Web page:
My Lords, a number of people have tried to stir up anxieties about this proposal by making exaggerated estimates of the number of men who may, as a result, be admitted to this country. It is not in fact possible to give any precise estimate of the number. Any estimate must be based on many uncertainties because one is speaking of people's future intentions. All I can say is that we think that there might at most be as many as 2,500 to 3,000 extra applications a year by men in the Indian sub-continent, and some of these applications would not succeed. This figure is certainly a maximum, and we would expect it to be less.

Another criticism of the proposals is the claim that the rules discriminate unfairly against women. Our proposals would in fact remove one of the main differences in treatment; but there remains the difference that while men who are settled here, but who are not citizens, may bring in wives and fiancées, we are not proposing to extend this concession to women in the same category.

I come back to the point I made at the outset concerning the Government's commitment to limiting primary immigration. We are living in times of high unemployment. Neither we nor any other country can accept an unlimited number of extra breadwinners coming here to compete for scarce jobs. And men still are the principal breadwinners, my Lords, particularly in the families we are now talking about. The effect upon employment of the immigration of husbands and wives is, therefore, very different. Our immigration rules have to reflect economic and social reality. In short, the fact that we have in the past made generous provision for wives and children does not mean that this country can now afford to treat husbands and fiancés in the same way.

Baroness Jeger

My Lords, before the noble Lord leaves that point—

Lord Elton

My Lords, if the noble Baroness could contain herself she will have an opportunity to speak or intervene, and I shall reply to questions in the wind-up rather than in my introductory speech.

Before leaving the subject of the rules on husbands, I should refer briefly to complaints which are now before the European Commission of Human Rights. Three cases have been ruled admissible. That is to say that the only decision the commission have reached on them is that they raise an issue to be considered under the convention. They have not yet reached any decision on their merits. The views of the commission are, in any case, as your Lordships will know, only advisory. The final decision will be either for the Committee of Ministers or for the European Court of Human Rights. One of the cases concerns a woman who will shortly qualify to become a British citizen. The other two women are settled here but are not citizens. In each case the husband is a citizen of another country and there is no obstacle to the couple living in that country.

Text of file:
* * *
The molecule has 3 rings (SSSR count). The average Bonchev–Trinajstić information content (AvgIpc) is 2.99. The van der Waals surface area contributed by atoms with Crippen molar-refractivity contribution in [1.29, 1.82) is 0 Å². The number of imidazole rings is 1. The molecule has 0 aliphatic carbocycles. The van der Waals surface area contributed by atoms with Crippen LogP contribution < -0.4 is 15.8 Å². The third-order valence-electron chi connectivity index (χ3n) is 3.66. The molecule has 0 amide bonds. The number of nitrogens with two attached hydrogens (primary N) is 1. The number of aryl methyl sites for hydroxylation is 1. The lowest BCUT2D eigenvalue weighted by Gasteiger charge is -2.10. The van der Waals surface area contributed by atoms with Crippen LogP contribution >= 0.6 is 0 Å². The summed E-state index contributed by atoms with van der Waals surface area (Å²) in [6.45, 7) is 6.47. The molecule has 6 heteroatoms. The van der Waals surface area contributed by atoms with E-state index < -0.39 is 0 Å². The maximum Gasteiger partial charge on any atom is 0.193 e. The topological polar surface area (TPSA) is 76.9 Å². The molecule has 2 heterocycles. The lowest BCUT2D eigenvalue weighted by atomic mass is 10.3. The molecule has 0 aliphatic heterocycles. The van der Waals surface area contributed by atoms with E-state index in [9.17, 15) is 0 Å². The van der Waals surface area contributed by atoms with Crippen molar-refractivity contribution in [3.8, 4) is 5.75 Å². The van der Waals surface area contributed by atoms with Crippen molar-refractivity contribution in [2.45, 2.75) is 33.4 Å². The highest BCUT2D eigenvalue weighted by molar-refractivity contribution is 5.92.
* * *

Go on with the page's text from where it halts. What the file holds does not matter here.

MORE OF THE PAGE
My Lords, I am sure the noble Lord, Lord Avebury, will wish to contribute to the debate later on, but I hope he will allow me to complete my own speech first. These are the brief facts. The proceedings themselves are confidential. We have always said that we believe there are strong arguments to justify the rules if they are challenged under the convention. That remains our position. The rules are being changed, as I have said, because of the changes made by the British Nationality Act 1981.

I turn now to the position of children born here who are not British citizens. Your Lordships will recall that in the British Nationality Act we moved away from the idea that any person born here was automatically a British citizen. This was consistent with our idea that citizenship should signify that a person had a close connection with this country. Under the Act most children born here will be British citizens. But if their parents simply happen to be passing through, as visitors, for instance, or as students, they will not. Under the Act one of the parents will have to be a British citizen or else to be settled here for the child to become a British citizen at birth.

I might add that by allowing a child of a settled parent to benefit we are offering qualification on a less stringent basis than any other country in the European Community. Where a child does not become a British citizen at birth he will normally have his parents' citizenship. It is quite wrong to suggest that he will be stateless. Some people have suggested it, but the House will not expect me to go over ground which was covered in our debates on the British Nationality Bill. All I need say is that, bearing in mind that the parents are here only temporarily, then it is reasonable in the very rare case where a child is stateless to expect the country of the parents to put that right on their return. Nonetheless, if the child stays here, then he will be able in due course to acquire our citizenship.